By STEPHANIE MYERS and JAN PERRY
Black Women for Positive Change
During the last two weeks of March and first week of April 2021, Americans were shocked with alarming news of mass shootings and violent attacks in Atlanta, Georgia; Boulder Colorado; Washington, D.C.; and York County, South Carolina. Out of the 20 mass shootings and violent attacks since March 1, one very distressing element stands out – a number of the attacks were carried out by GenZers [14-24 years] and millennials [25-38 years], from diverse racial groups, and regions of the United States.
For example, on April 7 in York County, South Carolina, 32-year-old millennial and former NFL Player Philip Adams committed a mass shooting of a renowned local doctor, his wife, grandchildren and two workers. Early reports say Adams, who later committed suicide, suffered from football related brain concussions. On April 2 in Washington, D.C. 25-year-old millennial Noah Green rammed his car into two Capitol Hill officers killing one and injuring the other.
Reports from his family indicate Noah was suffering from prescription drug use, paranoia and depression. He was killed at the scene of the violence. On March 18, 21-year-old GenZer Robert Aaron Long, killed eight Asian spa workers and their customers, at massage parlors in Georgia. He claimed sex addiction as a reason for his behavior. And on March 22 in Boulder, Colorado, 21-year-old Ahmad Al Aliwi Alissa, and killed 10 people at a grocery store. His relatives and schoolmates say Alissa was bullied in school for being Muslim and retaliated with anger.
These four young men who perpetrated violence were from diverse racial groups, and in different regions of the country. But, what they had in common was they were either millennials or GenZers who were obviously suffering from serious mental health issues. What was being done to help them? Where were their parents, mentors, faith leaders, aunts, uncles, social workers, colleagues, etc.? Did they have trained support or, were they dealing with their crisis mostly alone?
Generation X and baby boomers in America have to stop being self-absorbed and start paying attention to depressed GenZ and millennial individuals. According to the 2019 U.S. Census reports, these groups now make up the largest age-based demographic groups in the United States. These young people know how and where to purchase guns, how to make guns using 3D technology – known as ghost guns and they are strongly influenced by video games, violent movies, aggressive sports and even aggressive relatives who commit domestic violence.
Research by the Anne Casey Foundation finds that GenZers are suffering from high levels of depression, and this must be taken seriously. Plus, they are impacted by the killings of George Floyd, Breonna Taylor, Armaud Arbery, many more Black men and women…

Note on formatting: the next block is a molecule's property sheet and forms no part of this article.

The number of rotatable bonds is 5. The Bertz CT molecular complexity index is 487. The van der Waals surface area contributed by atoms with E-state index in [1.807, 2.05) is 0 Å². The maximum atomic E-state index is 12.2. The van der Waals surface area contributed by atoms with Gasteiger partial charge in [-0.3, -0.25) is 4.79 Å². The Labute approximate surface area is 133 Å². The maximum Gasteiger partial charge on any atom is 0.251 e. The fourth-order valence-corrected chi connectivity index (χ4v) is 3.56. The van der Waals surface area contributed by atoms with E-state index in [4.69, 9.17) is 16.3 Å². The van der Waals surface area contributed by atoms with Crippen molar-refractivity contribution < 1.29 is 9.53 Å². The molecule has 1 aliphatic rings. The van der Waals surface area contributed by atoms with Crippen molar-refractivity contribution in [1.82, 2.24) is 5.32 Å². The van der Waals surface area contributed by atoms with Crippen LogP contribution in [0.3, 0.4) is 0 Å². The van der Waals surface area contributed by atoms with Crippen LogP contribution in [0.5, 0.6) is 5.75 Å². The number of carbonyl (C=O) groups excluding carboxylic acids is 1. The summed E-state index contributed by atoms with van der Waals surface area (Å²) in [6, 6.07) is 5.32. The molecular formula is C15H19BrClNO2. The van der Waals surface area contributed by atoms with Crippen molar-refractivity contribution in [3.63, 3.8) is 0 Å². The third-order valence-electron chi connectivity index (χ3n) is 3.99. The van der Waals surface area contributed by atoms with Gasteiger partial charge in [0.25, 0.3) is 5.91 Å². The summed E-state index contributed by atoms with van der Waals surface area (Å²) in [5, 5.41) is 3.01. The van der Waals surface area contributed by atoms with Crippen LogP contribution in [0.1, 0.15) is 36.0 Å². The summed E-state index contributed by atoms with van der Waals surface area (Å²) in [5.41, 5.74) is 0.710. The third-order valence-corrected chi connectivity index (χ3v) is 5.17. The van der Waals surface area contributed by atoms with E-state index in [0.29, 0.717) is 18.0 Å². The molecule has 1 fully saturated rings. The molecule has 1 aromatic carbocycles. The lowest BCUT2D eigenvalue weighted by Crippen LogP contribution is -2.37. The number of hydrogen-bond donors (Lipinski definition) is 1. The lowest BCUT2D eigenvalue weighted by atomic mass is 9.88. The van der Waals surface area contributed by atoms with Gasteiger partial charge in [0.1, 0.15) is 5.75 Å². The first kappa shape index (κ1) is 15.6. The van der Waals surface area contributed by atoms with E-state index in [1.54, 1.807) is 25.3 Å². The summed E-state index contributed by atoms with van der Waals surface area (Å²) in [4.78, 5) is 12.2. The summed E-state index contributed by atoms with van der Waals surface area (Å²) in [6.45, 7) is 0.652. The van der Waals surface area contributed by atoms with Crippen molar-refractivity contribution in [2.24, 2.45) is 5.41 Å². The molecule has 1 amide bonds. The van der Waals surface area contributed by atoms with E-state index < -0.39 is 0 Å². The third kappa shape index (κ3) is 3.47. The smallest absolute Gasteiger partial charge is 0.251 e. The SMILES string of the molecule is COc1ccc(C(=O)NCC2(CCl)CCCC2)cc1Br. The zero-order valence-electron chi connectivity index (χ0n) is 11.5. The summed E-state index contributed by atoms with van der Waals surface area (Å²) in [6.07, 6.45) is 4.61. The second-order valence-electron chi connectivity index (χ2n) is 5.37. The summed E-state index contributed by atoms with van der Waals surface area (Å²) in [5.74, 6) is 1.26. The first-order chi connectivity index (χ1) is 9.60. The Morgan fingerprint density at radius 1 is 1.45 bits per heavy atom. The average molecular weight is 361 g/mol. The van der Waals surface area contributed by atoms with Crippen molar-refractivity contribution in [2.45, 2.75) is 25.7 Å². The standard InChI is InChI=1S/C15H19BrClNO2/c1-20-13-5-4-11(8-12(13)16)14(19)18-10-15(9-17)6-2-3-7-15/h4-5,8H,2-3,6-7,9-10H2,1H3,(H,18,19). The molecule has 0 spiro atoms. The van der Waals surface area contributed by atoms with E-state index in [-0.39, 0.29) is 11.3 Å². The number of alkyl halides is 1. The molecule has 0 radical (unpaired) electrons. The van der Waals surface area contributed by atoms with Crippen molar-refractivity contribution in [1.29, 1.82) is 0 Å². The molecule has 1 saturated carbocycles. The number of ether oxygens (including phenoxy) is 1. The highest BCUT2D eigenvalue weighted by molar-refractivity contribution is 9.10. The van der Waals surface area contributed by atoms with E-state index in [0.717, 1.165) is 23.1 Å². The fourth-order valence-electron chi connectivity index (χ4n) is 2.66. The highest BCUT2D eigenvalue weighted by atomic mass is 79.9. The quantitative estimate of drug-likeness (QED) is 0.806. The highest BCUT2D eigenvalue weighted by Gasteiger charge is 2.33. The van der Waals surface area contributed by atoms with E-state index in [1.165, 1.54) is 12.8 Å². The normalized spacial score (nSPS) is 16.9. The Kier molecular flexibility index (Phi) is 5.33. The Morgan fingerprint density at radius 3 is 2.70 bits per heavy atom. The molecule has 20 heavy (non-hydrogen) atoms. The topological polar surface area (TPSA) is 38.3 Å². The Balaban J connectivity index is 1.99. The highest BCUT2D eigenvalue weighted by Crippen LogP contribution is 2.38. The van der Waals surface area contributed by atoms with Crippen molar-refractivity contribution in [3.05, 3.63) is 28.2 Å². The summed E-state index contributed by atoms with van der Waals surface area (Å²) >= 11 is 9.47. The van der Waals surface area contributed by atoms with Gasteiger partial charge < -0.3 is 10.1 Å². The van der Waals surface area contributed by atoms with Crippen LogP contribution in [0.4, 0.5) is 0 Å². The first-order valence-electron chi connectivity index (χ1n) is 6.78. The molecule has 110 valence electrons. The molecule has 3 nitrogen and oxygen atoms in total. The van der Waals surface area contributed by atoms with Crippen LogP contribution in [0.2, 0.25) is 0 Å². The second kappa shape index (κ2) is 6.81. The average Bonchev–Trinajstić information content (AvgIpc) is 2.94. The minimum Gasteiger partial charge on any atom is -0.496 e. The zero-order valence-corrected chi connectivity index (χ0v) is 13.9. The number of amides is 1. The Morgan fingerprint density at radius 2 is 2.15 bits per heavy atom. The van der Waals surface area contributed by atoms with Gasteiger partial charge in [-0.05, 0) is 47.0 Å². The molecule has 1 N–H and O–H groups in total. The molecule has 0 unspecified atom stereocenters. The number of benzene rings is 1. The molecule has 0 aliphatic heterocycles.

But, how can Generation X and baby boomers help Millennials and GenZers who are suffering from anxiety, COVID lockdowns, student debt, job loss and other societal factors? Since taking office, President Joe Biden is starting to focus on these issues. On April 8 the president and Attorney General Merrick Garland, announced a series of executive orders designed to stop violence and promote violence prevention. Their plan will target grants for communities, to mobilize violence prevention programs. These actions are to be applauded but, it is important that the programs be implemented effectively, with feedback from affected communities of color.
Black Women for Positive Change, a national multi-cultural, inter-generational network of women and Good Brothers, has sponsored 10 years of Annual Weeks of Non-Violence. During those years, we have heard a multitude of stories from participants about causes of violence, depression and anxiety. We have found that many GenZers and Millennials suffer from lack of parenting, mentorship and productive, engaging activities. We have also found stigmatization of mental health and fear of families of color to seek help for disturbed youth. In addition, our outreach informs us that millennials and GenZers complain about lack of opportunities and dreams for their futures.
Therefore, it is important for the Biden administration to factor in the need for “Opportunities” in violence prevention programs to assist youth with overcoming the obstacles of the COVID-19 pandemic, job loss, single headed households under pressures and other issues. New approaches are needed to provide GenZers and millennials with opportunities to move forward, overcome obstacles and have productive, positive lives.
Dr. Stephanie Myers is national co-chair of the Black Women for Positive Change. Jan Perry is chair of the social action committee for Black Women for Positive Change. They can be reached through http://www.blackwomenforpositivechange.org.